A look at the people behind the numbers in area business.
Kelly O’Rourke Johns, Minnesota Masonic Charities
Title: Director of communications
Communications veteran Kelly O’Rourke Johns brings strategic planning experience to her new role as director of communications for Minnesota Masonic Charities.
Johns had worked in marketing and communications and as an editor in both the corporate and nonprofit sectors before joining the charitable arm of the Minnesota Masonic Family of Fraternities.
“I was drawn to the nonprofit sector,” Johns said. “I kept taking nonprofit work, both pro bono and otherwise, because it’s gratifying to me to provide strategic communications direction to help them achieve their goals.”
One of her primary responsibilities is building awareness of Minnesota Masonic Charities, which the Grand Lodge of Minnesota created in 2004 as a nonprofit umbrella organization to aid members, families and the community.
The organization supports social services, health care, medical research and education. Programs include elder services; the Masonic Cancer Center Fund, pursuing research and treatment in collaboration with the University of Minnesota; community outreach through matching grants to local lodges and chapters, and a scholarship program that Johns said this year provided more than $650,000 in scholarships.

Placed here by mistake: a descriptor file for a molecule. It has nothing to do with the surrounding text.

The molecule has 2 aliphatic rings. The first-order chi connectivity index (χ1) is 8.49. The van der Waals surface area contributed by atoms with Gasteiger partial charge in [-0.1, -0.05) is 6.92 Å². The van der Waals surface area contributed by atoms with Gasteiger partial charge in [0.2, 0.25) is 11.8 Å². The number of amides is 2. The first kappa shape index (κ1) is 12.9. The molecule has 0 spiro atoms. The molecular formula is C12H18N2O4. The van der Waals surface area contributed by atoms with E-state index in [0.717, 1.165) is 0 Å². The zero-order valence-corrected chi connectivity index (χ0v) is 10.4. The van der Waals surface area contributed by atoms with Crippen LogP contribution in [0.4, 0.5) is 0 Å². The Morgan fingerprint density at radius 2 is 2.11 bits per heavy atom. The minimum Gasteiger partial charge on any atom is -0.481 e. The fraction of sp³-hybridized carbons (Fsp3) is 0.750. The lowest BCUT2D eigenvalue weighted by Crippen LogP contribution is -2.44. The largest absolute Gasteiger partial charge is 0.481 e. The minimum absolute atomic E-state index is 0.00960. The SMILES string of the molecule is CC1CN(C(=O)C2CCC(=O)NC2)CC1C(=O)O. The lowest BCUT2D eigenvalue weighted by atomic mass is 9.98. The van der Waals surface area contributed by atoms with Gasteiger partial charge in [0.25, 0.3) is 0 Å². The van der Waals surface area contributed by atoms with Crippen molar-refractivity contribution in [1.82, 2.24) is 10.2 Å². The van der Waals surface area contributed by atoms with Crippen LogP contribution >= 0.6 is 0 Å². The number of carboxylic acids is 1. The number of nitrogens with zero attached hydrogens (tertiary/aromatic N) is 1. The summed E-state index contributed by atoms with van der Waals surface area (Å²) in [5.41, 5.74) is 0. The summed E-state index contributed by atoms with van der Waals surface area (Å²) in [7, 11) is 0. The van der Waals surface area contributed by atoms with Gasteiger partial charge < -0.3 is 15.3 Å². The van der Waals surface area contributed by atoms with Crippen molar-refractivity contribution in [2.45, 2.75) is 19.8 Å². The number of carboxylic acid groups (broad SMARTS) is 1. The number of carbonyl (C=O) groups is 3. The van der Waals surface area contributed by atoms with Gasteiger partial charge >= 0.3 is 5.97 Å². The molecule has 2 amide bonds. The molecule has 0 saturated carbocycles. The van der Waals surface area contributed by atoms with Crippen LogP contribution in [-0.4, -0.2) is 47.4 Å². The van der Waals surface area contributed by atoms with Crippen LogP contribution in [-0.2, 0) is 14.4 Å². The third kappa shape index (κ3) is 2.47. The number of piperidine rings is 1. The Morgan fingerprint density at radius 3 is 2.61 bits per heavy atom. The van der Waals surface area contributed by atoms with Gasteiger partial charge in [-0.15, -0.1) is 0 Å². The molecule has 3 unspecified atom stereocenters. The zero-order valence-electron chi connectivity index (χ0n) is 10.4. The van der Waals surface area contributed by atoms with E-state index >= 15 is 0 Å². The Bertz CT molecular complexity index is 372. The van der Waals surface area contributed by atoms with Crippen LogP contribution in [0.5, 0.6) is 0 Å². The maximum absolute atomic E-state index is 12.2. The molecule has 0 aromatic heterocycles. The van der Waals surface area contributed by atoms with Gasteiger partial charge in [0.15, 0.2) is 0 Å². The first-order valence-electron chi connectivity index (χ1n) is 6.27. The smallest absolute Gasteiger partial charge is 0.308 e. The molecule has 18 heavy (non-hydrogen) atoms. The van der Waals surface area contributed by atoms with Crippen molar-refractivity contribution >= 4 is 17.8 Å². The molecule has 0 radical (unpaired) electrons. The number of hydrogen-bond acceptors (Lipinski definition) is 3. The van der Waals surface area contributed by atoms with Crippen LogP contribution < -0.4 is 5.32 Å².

Both Masons and nonmembers can contribute and receive benefits.
Johns, who most recently worked as a communications consultant, is the former director of creative services for Kalmbach Publishing and editorial director for Renew Media. She also worked as an entertainment publicist and a development associate in California and as editor of a business magazine in Chicago.
She has a master’s of arts degree in creative writing from the University of Wisconsin-Milwaukee.
Q: What appealed to you about the nonprofit sector?
A: Being able to take my experience in the for-profit community and … see the results is gratifying to me. In looking into nonprofits that I wanted to serve, Minnesota Masonic Charities was the poster child of the well-run nonprofit.
Q: What do you find challenging in your new role?
A: It’s a relatively new organization, so we’ve really just begun to educate not only the Masonic groups but also the larger public about what we do. It’s a tricky business because the Masonic Family of Fraternities tends to place a low priority on recognition for their works.